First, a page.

Understanding lean can be the difference between a DevOps implementation that helps you achieve your company's goals and one that's just the same but different.
- Welcome back. In this video, we're going to talk about the second building block of DevOps, lean. Lean, a systematic process for eliminating waste, was originally devised in the manufacturing world by W. Edwards Deming and Taiichi Ohno's Toyota Production System. It revolutionized the Japanese industrial economy after World War II and later made its way back over here to the US. Mary and Tom Poppendiecks' 2003 book, "Lean Software Development An Agile Toolkit," famously adapted these lean techniques to software development. They identified seven principles of lean that apply to software. Similar to the just-in-time credo of lean manufacturing and aligned with the agile idea of being flexible, you try to move fast but delay decisions in enhanced feedback loops and group context. Building integrity in is an important precept and will inform the approaches to continue this integration and testing you'll hear about later in this course. So let's talk about waste. The fundamental philosophy of lean is about recognizing which activities you and your organization perform that add value to the product or service you produce, and which do not. Activities that don't add value are called waste. Lean recognizes three major types of waste, and they all have Japanese names: muda, muri, and mura. Muri is the major form of waste, and it comes in two types: type one, which is technically waste but necessary for some reason like compliance, and type two, which is just plain wasteful. The Poppendiecks also defined seven primary wastes that are endemic in software development. This includes bugs and delays, but it also includes spending effort on features that aren't needed. It didn't take long for Toyota to adapt the lean to product development as well. A recent popular adaptation of that is found in Eric Ries's book "Lean Startup." In the book, he proposes the build-measure-learn loop as a variation of the usual Kaizen plan-do-check-act cycle. You focus on delivering the minimum viable product to customers, get their feedback, and iterate from there instead of trying to analyze what the perfect product would have been upfront. There are a variety of techniques that go along with lean. Kaizen is one, which we discussed back in a DevOps principles video. Another is value-stream mapping, where you analyze the entire pathway of value creation and understand what exact value is added where, how long it takes, and where waste resides in that pathway. In lean product development, that value stream is referred to as concept to cash, the entire pathway from the idea to its realization, including all the production and distribution required to get it to customers. DevOps was only indirectly influenced by lean when it started, but it didn't take long for the ideas and their relevance to what DevOps was trying to accomplish was discovered. In fact, Jez Humble, author of "Continuous Delivery," proposed the modification of the CAMS set of DevOps principles to CALMS to include lean, and John Willis largely agreed with him. "The Goal," "Lean Software Development," "Lean Startup," and "Lean Enterprise" are four good starter books that can teach you the most about lean. Lean has become an important part of DevOps, especially of successful DevOps implementations. The Puppet Labs State of DevOps Report identifies lean management as one of the two key practices that contribute most to organizational success. Later, in the discussion about our DevOps practice areas, you'll see traces of these lean concepts. But first, in our next section, let's talk about previous IT service management concepts in order to understand what DevOps might be replacing.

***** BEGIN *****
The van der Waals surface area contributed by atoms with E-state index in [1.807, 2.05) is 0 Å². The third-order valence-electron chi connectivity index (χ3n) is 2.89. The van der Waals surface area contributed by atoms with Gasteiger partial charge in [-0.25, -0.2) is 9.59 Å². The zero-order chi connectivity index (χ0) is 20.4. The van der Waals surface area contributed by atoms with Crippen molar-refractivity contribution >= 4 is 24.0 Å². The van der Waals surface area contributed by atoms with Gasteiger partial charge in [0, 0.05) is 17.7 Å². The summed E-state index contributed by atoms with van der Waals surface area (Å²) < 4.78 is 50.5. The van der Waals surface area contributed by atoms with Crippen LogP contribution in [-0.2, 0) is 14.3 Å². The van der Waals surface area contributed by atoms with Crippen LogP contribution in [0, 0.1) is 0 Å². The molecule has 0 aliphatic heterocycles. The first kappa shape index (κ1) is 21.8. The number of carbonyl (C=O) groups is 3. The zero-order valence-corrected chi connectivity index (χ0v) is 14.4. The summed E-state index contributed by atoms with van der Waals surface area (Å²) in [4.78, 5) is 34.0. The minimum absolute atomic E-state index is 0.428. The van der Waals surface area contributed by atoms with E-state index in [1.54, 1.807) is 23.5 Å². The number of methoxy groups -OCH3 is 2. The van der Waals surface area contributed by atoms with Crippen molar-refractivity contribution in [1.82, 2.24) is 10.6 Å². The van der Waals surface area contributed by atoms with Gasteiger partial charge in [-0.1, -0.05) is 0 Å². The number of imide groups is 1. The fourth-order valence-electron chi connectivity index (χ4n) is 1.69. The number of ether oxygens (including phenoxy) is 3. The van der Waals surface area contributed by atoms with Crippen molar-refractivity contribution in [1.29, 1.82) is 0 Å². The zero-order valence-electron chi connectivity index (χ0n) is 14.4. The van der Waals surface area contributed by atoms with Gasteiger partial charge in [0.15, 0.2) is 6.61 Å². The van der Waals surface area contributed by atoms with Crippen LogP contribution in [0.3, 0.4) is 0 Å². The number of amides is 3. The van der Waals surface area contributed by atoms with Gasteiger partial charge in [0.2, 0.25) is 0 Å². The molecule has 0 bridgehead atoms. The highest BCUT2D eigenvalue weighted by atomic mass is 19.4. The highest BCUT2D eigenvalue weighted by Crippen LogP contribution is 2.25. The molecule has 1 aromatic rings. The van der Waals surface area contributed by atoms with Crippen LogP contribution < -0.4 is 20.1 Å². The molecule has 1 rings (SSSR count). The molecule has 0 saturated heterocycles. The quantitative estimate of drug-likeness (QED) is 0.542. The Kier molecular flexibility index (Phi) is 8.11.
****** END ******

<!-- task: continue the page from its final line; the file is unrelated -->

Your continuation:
In this course, well-known DevOps practitioners Ernest Mueller and James Wickett provide an overview of the DevOps movement, focusing on the core value of CAMS (culture, automation, measurement, and sharing). They cover the various methodologies and tools an organization can adopt to transition into DevOps, looking at both agile and lean project management principles and how old-school principles like ITIL, ITSM, and SDLC fit within DevOps.
The course concludes with a discussion of the three main tenants of DevOps—infrastructure automation, continuous delivery, and reliability engineering—as well as some additional resources and a brief look into what the future holds as organizations transition from the cloud to serverless architectures.
- What is DevOps?
- Understanding DevOps core values and principles
- Choosing DevOps tools
- Creating a positive DevOps culture
- Understanding agile and lean
- Building a continuous delivery pipeline
- Building reliable systems
- Looking into the future of DevOps